I personally wouldn't touch the stock until they show a real turn around a year from now.

Monday, March 8, 2004 12:18 PM
Off topic, and in reference to that Motley Fool article: the lack of a stock option plan at Berkshire Hathaway is perhaps the *least* interesting reason to buy a stock.
Monday, March 8, 2004 12:30 PM
If anyone actually believed SF, then they might think that the apocalypse is upon us. The weather is getting progressively worse each year.

Do they really think we are dumb enough to buy that excuse?!?!


Monday, March 8, 2004 12:51 PM
Jeff's avatar I'm pretty sure he was joking, but when you've attributed losses to weather for three straight years, that certainly implies that each year the weather is worse than the year before. The other chains, collectively, occupy the same markets or are near the same markets, and they did OK.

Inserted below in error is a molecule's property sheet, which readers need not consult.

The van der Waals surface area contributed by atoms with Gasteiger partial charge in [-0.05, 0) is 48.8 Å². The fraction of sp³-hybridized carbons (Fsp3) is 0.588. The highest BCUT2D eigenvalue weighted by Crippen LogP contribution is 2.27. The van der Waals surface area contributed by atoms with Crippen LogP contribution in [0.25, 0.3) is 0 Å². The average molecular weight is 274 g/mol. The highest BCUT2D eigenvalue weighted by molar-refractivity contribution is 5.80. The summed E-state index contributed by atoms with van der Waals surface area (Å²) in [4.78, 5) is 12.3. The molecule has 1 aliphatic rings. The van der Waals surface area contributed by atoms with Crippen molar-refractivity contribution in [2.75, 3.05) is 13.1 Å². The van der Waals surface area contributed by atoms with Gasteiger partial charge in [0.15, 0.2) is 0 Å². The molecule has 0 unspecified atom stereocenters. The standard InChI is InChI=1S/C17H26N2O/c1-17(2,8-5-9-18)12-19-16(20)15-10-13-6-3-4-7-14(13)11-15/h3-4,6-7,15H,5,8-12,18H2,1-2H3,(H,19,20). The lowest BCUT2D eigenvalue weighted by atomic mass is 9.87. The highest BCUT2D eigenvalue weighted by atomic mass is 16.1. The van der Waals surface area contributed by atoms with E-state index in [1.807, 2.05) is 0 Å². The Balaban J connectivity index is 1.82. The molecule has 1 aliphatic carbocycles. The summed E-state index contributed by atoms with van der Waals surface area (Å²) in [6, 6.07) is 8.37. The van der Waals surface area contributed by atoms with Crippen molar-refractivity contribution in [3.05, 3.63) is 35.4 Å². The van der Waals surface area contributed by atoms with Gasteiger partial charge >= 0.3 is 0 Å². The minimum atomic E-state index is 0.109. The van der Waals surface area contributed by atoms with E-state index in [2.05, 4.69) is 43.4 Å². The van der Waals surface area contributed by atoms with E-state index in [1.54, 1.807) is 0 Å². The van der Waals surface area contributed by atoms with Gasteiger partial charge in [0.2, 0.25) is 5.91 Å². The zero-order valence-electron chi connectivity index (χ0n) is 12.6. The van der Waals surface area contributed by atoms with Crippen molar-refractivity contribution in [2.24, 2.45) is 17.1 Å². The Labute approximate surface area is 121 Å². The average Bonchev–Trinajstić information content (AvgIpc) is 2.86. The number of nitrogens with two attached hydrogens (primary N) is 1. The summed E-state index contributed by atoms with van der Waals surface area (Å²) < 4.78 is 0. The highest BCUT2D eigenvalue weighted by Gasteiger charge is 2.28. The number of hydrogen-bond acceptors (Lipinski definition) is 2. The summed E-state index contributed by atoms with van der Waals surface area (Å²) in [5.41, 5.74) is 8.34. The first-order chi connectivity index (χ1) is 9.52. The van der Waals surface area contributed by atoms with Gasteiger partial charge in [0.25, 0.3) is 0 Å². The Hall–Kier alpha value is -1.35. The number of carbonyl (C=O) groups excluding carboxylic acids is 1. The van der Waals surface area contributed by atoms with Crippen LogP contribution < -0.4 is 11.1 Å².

Besides, you can't blame having to service that much debt on the weather. That was a choice they made. Throwing capital at the parks was not a long-term solution to sustained growth.

Monday, March 8, 2004 12:57 PM
To be fair, not everyone in the industry did well (or even okay) this year. Waterparks, especially in the east, were hit hard by poor, rainy weather. Many parks were down across the board, regardless of parent ownership. There were Cedar Fair parks down, Paramount parks down, Busch parks down, Disney parks down, and Universal parks down. And while none of those chains saw every one of their parks down like SF did, "everyone did fine this year" is not really a fair assessment.